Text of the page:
Of course it can. Everyone knows stories about screenwriters who got a film financed because of the involvement of one key cast or crew member. Many new filmmakers are looking for attachments as the most reliable way of getting a film greenlit.
At the same time, those filmmakers are finding themselves in a "Catch 22" when it comes to financing. Most of the big names won't sign onto a project unless the money is there, and most of the money won't consider a project unless there's a name.
Is this the most sustainable approach available to would-be filmmakers today? Are filmmakers doomed to root through all the same stars and investors, until they give up on their dream or find that one person willing to give them a jumpstart?
No. There are more sustainable approaches. What's more, trying to "break in" with one big push probably isn't going to do much for you in the long-run. Can you beat a team that takes 5 yards with every play by making one AMAZING touchdown?
Of course not. Even the coolest touchdown is still only worth a handful of points. Those five yard plays are going to stack up on you. Trying to win miles of ground with one big win will never be as effective as fighting your battle for success by inches. After you’ve gained some ground, crossing the end-zone becomes a matter of just another inch or two – instead of the hail-mary pass you’re trying to throw.
Allow me to illustrate the point by tooting my own horn:
Sam Bailey has reached a point where stars and financiers have finally started approaching the project on their own. I’m still pushing the project forward on a daily basis, and having this attention does not mean we've reached some kind of "critical mass" – that’s not the point. The point is WHY they’re approaching me.
When I started, Sam Bailey was just a script that a small group of people believed in. Our first step was getting all the believers into one room. Together, we started putting together the filmmakers, the resources, and the audience we would need to bring a great film to success in theaters. At the time, our best tools were our personal networks and the "social media revolution", so that's where we focused our energy.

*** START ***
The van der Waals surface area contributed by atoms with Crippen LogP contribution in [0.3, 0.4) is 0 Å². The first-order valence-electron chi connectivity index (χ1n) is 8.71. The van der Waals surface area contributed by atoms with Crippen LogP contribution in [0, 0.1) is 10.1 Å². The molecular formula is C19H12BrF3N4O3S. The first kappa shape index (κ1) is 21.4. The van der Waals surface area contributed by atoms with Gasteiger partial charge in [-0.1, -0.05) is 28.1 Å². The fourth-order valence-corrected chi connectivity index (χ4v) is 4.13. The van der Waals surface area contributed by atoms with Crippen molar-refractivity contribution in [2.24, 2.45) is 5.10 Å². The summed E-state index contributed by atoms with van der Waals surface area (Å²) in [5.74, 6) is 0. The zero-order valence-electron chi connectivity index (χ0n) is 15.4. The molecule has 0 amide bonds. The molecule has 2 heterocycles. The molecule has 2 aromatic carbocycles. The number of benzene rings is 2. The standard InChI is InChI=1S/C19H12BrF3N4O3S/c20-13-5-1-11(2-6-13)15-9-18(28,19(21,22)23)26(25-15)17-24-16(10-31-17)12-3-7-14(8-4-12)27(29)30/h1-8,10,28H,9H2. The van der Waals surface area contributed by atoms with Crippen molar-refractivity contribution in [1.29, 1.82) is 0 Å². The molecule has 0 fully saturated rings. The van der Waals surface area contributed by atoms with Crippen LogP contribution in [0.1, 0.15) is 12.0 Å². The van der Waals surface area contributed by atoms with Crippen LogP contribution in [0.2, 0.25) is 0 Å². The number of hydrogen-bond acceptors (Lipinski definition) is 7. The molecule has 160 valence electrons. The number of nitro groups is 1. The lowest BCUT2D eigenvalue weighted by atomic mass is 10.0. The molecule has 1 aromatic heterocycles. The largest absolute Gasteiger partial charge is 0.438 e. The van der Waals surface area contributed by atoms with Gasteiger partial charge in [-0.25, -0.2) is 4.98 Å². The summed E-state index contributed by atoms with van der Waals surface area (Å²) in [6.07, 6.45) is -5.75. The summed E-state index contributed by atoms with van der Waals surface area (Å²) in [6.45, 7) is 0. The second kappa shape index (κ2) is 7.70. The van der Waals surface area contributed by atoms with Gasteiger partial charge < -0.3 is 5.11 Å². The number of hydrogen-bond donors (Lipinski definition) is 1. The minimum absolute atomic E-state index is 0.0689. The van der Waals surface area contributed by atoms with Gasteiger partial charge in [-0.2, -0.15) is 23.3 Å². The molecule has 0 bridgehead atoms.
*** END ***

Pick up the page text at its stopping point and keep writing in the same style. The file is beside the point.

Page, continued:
After we’d compiled a sizeable crowd of online supporters, the production and distribution relationships at least to give us a chance at theaters, and had a script that lived up to the promise of the film, we began approaching key production talent and distribution partners. On the strength of our reels and our social media numbers, we opened negotiations with arthouse cinema chains, and got a clear picture of what they need from us to get the film into theaters. Based on the strength of our business plan, we got an outstanding line producer to help us with the budget. Oscar-Winning creative talent began committing to the project. Things were snowballing, and it was all in baby-steps.
Our script continues to evolve. Our social media efforts - of which this blog is a part - continue to do likewise. Just the fact that you're reading this means we've taken another step forward. Over the last year, those steps have added up into quantifiable yardage.
These financiers and actors are approaching us because they can see that we have a sustainable model for success. Why should it be otherwise? Why should they carry my business, when it's my job to provide them with an opportunity?
Now consider that building this structure into your film is the only way to secure creative control. To be an independent director, you need to be a producer – and not just in name. You need to be at the helm of these issues, because otherwise your best chance of getting the film made becomes finding someone who thinks they can do it better than you.
On the rare occasion that someone actually wants that job more than you do, is it any wonder that they wind up with all the financial and creative power? Is it any wonder they don’t give it back?
When our investor cuts the check for Sam Bailey, they'll be investing in our film and they'll feel safe doing it. Nobody else will need to step in and manage things, because up until now we've done a great job. That trust isn't something we sold them on. In fact, trust is the whole reason they're interested in us to begin with. Taking the field 5 yards at a time has convinced a lot of people that we're going to win this game. What's more, they're right. With or without their help, we will probably make this film successful. Nobody's waiting breathlessly for the "hail-mary", and that's exactly why folks are betting on us.
One big attachment can get your film made, but it probably won't. What makes your film work, in the end, is a sustainable business model. That's what the talent and the financiers are both looking for, in the end. There's no "Catch 22" here. When money sees talent - or talent sees money - they feel free to assume, at least to a point, that you've done the hard legwork of getting this film into motion.
This film is your dream, right?
If so, then making sure it works is your responsibility. That doesn't happen with one clean pass. It's a yard-by-yard battle.